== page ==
And is that informing how you now work in print or digital?
Jung: Since the first issue of California Sunday launched, it has been inspired by the cinematography of film. The masters can convey so much with scale and point of view. Similarly, I think that’s why I’m also drawn to the way stories are told in graphic novels. There’s a beauty to seeing a progression of still images and allowing your imagination to fill in the blanks. Paul Kirchner did this brilliant comic strip called The Bus back in the early ’80s—I love the way he’d always start off each strip like it’s a regular day and then take you to unexpected places. That sense of surprise mixed in with a cinematic quality is always what we strive for.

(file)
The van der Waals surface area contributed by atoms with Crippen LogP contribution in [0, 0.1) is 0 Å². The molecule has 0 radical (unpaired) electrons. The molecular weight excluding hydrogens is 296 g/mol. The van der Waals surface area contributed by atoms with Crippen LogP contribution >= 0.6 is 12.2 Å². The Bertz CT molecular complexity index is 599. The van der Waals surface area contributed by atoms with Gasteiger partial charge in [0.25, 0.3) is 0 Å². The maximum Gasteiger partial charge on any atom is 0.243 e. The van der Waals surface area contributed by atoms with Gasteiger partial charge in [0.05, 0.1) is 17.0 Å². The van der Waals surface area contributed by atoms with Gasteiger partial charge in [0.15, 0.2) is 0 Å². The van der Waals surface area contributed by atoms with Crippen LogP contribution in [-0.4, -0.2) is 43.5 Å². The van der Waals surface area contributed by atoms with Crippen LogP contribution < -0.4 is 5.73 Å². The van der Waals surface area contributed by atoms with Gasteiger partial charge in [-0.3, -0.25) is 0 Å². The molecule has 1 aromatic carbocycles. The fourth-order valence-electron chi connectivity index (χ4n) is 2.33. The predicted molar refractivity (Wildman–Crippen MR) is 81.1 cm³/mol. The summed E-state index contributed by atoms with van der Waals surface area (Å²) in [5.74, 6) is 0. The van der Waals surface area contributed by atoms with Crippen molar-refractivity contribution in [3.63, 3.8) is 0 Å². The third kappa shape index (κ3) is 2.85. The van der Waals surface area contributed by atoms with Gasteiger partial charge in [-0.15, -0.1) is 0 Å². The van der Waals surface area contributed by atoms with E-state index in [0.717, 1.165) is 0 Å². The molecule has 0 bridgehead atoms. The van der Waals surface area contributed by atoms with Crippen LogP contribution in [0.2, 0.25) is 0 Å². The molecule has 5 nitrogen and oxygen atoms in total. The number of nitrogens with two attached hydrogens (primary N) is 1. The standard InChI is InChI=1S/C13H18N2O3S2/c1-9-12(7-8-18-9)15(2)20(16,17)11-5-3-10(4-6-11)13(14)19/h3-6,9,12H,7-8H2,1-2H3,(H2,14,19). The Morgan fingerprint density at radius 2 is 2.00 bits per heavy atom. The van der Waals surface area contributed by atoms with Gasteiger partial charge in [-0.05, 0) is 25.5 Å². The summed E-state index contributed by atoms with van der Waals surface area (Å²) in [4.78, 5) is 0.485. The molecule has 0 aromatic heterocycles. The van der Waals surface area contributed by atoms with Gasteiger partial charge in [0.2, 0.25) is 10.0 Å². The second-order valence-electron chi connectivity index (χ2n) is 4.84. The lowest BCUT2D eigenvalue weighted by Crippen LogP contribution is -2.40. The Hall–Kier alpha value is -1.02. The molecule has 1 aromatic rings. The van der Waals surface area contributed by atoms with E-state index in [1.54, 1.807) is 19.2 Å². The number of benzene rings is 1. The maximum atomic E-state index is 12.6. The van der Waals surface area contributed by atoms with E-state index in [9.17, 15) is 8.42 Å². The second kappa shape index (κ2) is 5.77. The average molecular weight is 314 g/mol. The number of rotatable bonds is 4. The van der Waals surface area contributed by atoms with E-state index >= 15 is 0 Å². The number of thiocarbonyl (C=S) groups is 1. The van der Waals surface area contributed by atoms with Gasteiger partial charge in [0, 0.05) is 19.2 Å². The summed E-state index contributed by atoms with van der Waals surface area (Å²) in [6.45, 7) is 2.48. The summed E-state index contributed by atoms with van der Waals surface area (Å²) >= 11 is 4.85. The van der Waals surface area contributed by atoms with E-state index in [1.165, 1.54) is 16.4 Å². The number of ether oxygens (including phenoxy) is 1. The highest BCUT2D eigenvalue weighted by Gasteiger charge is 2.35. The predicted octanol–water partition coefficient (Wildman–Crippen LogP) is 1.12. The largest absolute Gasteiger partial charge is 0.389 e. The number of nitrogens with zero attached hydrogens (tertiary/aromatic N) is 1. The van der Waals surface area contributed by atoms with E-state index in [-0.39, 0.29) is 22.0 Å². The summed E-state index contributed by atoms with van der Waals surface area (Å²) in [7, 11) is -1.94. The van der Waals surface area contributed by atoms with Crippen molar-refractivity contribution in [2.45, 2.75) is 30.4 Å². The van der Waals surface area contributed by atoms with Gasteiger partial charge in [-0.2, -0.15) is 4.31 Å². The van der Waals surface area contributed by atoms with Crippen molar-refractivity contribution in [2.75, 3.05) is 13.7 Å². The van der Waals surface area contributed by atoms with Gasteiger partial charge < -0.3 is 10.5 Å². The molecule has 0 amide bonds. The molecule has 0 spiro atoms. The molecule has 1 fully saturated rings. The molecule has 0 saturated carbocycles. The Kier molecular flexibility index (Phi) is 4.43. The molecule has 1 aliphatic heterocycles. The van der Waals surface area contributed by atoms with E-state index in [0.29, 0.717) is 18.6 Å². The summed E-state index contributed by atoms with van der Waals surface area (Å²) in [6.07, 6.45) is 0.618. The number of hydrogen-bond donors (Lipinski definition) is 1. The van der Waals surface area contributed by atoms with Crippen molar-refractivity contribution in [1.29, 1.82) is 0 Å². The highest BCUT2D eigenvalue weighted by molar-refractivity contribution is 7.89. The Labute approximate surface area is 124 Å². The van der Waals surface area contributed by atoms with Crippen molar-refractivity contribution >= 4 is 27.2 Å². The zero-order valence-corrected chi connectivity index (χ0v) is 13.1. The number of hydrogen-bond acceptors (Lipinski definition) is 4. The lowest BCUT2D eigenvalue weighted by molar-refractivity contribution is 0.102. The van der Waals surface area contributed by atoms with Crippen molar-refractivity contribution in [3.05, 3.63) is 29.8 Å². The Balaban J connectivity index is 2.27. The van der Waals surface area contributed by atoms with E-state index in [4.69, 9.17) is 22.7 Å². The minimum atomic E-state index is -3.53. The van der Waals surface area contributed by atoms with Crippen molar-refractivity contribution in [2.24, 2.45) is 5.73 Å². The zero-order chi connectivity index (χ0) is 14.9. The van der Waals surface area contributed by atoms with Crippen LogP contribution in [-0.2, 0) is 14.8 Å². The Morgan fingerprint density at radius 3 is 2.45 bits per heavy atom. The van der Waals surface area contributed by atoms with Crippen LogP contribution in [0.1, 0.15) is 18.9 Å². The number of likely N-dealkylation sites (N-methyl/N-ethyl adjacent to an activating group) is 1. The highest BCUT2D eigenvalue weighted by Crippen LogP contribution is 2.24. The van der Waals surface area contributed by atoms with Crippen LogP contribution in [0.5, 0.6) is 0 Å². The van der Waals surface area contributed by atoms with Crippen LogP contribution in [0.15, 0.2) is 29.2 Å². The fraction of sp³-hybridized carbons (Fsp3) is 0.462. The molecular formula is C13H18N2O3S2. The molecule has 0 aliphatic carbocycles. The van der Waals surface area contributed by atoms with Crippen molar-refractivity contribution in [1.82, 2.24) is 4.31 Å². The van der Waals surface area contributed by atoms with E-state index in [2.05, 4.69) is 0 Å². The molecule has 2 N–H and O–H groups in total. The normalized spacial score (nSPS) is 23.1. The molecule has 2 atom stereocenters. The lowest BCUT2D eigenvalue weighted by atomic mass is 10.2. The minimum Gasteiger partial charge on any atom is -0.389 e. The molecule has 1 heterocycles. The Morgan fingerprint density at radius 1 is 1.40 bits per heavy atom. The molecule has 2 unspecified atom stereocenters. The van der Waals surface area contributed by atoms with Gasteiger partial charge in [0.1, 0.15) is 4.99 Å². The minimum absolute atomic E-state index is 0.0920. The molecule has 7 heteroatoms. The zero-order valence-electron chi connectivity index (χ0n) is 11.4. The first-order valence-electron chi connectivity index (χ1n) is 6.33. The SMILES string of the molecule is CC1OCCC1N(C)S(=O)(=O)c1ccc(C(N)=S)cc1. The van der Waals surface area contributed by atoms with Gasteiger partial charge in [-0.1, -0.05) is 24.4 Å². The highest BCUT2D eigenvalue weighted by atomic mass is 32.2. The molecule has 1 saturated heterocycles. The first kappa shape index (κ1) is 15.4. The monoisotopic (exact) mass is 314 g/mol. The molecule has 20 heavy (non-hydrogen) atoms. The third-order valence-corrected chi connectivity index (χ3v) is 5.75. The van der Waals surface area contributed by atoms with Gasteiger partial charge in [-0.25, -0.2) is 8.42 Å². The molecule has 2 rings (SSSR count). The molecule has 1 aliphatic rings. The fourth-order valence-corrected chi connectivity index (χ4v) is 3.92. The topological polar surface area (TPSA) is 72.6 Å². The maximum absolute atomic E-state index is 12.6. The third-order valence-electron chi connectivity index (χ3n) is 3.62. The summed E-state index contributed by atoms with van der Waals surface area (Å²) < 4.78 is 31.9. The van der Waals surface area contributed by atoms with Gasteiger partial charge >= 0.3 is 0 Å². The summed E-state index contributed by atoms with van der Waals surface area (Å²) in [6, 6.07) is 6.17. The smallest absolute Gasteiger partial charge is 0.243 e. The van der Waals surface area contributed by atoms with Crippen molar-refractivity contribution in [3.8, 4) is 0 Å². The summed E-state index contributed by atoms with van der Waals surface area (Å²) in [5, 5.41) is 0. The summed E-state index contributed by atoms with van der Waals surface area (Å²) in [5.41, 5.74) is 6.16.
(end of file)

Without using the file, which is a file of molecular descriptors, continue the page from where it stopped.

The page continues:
You’re always pushing the boundaries of what a magazine can be. What would you say are the necessary and sufficient elements of magazine? What does it need to have before it stops being a magazine?
Fagerstrom: We are always looking for new things to do. But I think the key elements are just great storytellers. Great, smart, thoughtful people.